Hi everyone! I’m Margeaux. A third-year TAPS and English major with a minor in German.
Rubin states, “These [Victorian] campaigns [against “white slavery”] produced the myriad prohibitions against solicitation, lewd behavior, loitering for immoral purposes, age offenses, and brothels and bawdy houses” (269). In her introduction, Rubin discusses the different ways that society was and still is trying to protect the “normal” people from “deviants” through various laws prohibiting acts of homosexuality and pornography and other deviant sexual behaviors. What interested me about the concept of white slavery, is, at first glance, it seems like through a campaign against “enslaving” white people, by making them prostitutes and other types of sex workers, political forces were trying to protect white people from becoming “impure”. By making brothels and prostitution illegal, perhaps their intention was to prevent white people from experiencing these “abnormal” sexual experiences and from having abnormal sexual thoughts and thereby making themselves impure, a similar reason to why they try to drive out the homosexuals and other types of deviant sexual behaviors. They arrest those who are offending the normal people, those who run the brothels tempting the men and those who make the young women prostitutes making them dishonest and embarrassing to the rest of their race. They arrest those white people who attended these deviant sexual events to make an example out of them, showing the rest of the “normal people” that when you deviate, the results are not good. They arrest particularly everyone and anyone who’s participated in sexual events in the public sphere in order to prevent others from following the example. It was like the communist prevention movement, those who tainted the minds of others through communism were arrested and those who allowed their minds to be tainted were arrested in order to prevent the further spread of communist ideas to susceptible minds.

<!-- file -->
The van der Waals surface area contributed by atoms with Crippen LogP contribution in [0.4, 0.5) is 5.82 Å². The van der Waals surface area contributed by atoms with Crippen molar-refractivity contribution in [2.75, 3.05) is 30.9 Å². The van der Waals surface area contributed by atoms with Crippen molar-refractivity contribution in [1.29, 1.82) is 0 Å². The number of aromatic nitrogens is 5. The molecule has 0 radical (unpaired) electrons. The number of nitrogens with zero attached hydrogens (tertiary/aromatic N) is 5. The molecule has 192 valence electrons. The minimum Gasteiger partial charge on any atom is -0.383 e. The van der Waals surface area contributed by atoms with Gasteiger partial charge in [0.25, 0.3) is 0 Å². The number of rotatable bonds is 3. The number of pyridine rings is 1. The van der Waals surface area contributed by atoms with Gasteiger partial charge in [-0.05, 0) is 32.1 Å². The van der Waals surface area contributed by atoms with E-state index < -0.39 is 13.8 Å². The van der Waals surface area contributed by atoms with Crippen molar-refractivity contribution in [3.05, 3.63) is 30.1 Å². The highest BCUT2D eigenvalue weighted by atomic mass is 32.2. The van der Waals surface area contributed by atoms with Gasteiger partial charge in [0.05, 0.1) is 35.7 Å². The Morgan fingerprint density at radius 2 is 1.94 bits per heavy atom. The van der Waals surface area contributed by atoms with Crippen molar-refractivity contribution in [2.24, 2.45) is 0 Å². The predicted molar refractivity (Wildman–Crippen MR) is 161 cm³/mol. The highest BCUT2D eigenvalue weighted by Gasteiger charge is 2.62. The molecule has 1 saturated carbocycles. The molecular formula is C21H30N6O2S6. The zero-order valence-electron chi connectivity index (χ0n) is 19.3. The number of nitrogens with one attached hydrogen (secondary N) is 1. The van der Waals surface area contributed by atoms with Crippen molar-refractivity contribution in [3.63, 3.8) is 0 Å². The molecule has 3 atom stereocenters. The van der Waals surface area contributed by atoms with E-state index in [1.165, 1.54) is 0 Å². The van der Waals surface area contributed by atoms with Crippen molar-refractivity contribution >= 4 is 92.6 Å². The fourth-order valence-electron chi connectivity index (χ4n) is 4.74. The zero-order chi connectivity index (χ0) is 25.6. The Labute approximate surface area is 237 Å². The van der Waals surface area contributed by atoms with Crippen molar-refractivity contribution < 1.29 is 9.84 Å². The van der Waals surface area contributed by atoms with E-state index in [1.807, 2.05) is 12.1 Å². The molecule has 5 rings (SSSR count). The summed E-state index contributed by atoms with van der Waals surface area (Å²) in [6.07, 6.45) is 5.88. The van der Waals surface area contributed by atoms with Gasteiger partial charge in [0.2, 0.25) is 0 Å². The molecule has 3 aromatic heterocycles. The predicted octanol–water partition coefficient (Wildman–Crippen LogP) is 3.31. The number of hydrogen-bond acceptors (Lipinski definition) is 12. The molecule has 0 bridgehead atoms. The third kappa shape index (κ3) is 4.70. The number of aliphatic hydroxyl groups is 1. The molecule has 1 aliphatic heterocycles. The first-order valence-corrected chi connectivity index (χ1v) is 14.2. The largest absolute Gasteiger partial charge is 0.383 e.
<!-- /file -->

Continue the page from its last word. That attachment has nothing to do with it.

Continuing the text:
The basic concept of the campaign against white slavery is the prevention of sexuality from leaving the private sphere. This way, no young woman will get wrapped up in the world of prostitution and no white male will be persuaded to make himself impure by attending a brothel. This campaign is similar to the “abstinence only” campaigns of high schools, trying to keep sexuality quiet and stuck in the private sphere, discouraging young men and women from having sex and then discouraging them from deviating from the norm further by having a child together rather than aborting it, thereby making an example out of them too, “See what happens when you deviate from the norm?”.
Later in the introduction, Rubin discusses SIECUS (Sex Information and Education Council of the United States) and UNESCO (United Nations Educational, Scientific and Cultural Organization) and how many believed they were attempting to “‘destroy racial cohesion,’ by exposing white people (especially white women) to the alleged ‘lower’ sexual standards of black people” (273). This brings in a new kind of race aspect to this campaign to keep white people pure. Rather than keeping them from simply performing deviant behavior of their own accord through prostitution, or by witnessing deviant behavior in the form of a brothel, they were now attempting to protect white people from exploring sex through the lens of a black person. This is simply another tactic to keep sex as private as possible, by telling people: keep to your own race, your own class, your own partner, only do it when you’re married, and don’t show your sexuality in public.